Indeed, with the amount of money these families have, and the rate at which it’s growing, a good succession plan would certainly seem to be in order.
The top 20 family offices in Australia were worth a staggering $103.9 billion, while the top 100 had a combined wealth of $177.48 billion at December 2012, according to family office network group, The Table Club.
As expected, most family offices in this country have been created in recent years by first generation wealth, although there are some that are older, such as the Fairfax and Myer families, which have had some form of family office structure for six generations.
Of these few older family offices, some have even established sub-family offices as the wealth is passed down from generation to generation. For example eight offshoots of the Smorgon family have their own branch within the wider Smorgon family office.
Within this world of immense wealth, it’s generally assumed that about $200 million is the minimum asset base required to establish a single family office, efficiency-wise. For those who do not make the grade, multi-family offices are an alternative.
As the name suggests, a multi-family office is one that manages the wealth of a number of families, and while popular in the US, are relatively scarce here. Some multi-family offices accept clients with as little as $5 million, opening the door to a world of new possibilities and opportunities for high net worth individuals.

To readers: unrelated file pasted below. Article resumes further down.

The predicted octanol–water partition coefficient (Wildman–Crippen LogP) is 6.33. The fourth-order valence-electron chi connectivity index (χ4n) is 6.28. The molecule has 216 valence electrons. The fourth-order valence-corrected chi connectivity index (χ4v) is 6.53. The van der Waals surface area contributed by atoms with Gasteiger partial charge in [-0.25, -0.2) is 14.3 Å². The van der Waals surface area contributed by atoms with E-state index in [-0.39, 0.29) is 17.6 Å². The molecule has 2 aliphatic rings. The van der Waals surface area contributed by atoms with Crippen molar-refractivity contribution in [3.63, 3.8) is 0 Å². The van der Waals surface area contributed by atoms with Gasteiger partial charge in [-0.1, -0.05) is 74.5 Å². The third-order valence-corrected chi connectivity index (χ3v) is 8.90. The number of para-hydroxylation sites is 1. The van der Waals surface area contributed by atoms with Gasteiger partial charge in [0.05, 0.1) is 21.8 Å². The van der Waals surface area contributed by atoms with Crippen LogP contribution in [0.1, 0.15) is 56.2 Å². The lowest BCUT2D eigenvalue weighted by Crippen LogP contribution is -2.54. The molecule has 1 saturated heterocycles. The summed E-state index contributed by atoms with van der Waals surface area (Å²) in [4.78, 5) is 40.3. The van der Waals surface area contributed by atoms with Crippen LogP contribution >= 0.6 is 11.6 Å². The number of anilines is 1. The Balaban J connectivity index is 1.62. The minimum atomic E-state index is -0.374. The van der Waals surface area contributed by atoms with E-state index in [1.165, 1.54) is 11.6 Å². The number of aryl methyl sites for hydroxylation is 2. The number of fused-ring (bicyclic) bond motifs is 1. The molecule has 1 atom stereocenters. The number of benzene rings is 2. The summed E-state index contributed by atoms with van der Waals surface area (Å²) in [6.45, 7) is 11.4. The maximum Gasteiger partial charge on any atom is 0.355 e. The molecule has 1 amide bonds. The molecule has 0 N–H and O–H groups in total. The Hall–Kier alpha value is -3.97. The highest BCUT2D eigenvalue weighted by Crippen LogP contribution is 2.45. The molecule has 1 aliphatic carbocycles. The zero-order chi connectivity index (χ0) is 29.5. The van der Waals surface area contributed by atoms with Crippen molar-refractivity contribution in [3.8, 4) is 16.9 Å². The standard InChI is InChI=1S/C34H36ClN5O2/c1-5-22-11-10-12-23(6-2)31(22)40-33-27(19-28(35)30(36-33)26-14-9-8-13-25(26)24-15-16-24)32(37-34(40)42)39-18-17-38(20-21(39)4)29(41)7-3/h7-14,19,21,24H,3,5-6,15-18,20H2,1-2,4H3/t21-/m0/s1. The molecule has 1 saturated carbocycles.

Of the 5,000 family offices (including single and multiple structures) around the globe, it’s estimated that 2,300 operate as multi-family offices, with about $US800 billion in funds under management.
From the table below, it’s clear that while Australia is ahead of the game in terms of single family offices, the opposite is true when it comes to multi-family offices. This segment is much smaller than its counterparts in the US and Europe.
The Myer Family Office is perhaps the most well-known of these multi-family offices, representing not only Australia’s wealthiest families, but also the Myer Family itself. Myer national head of Family Office Services, Michael Smolders, says that a lot of Myer’s clients have between $30 million and $200 million in wealth, although they also have quite a number above that level.
There’s no set amount of wealth required to join, but the minimum annual fee is $50,000.
Smolders says the company has seen decent growth since it opened its doors in 1999 and now services about 100 families, with offices in Sydney, Melbourne, Brisbane and Perth.
Services include succession and estate planning, taxation, investments, advisory and philanthropy. They’ll even throw in financial education for children if needs be. (To read more on educating wealthy offspring see Helping rich kids break the rule... and keep the inheritance).
Family Office Research and Management (FORM) is another multi-family office operation that appears on the list. FORM, unlike the Myer Family Company, is not a one-stop shop. Tom Murphy, managing partner of FORM, says his company focuses purely on “holistic investment advice”, and does not offer taxation, estate planning or other broader services.
Murphy is reluctant to give details on the number of families FORM has on its books, only saying “it’s less than 50”.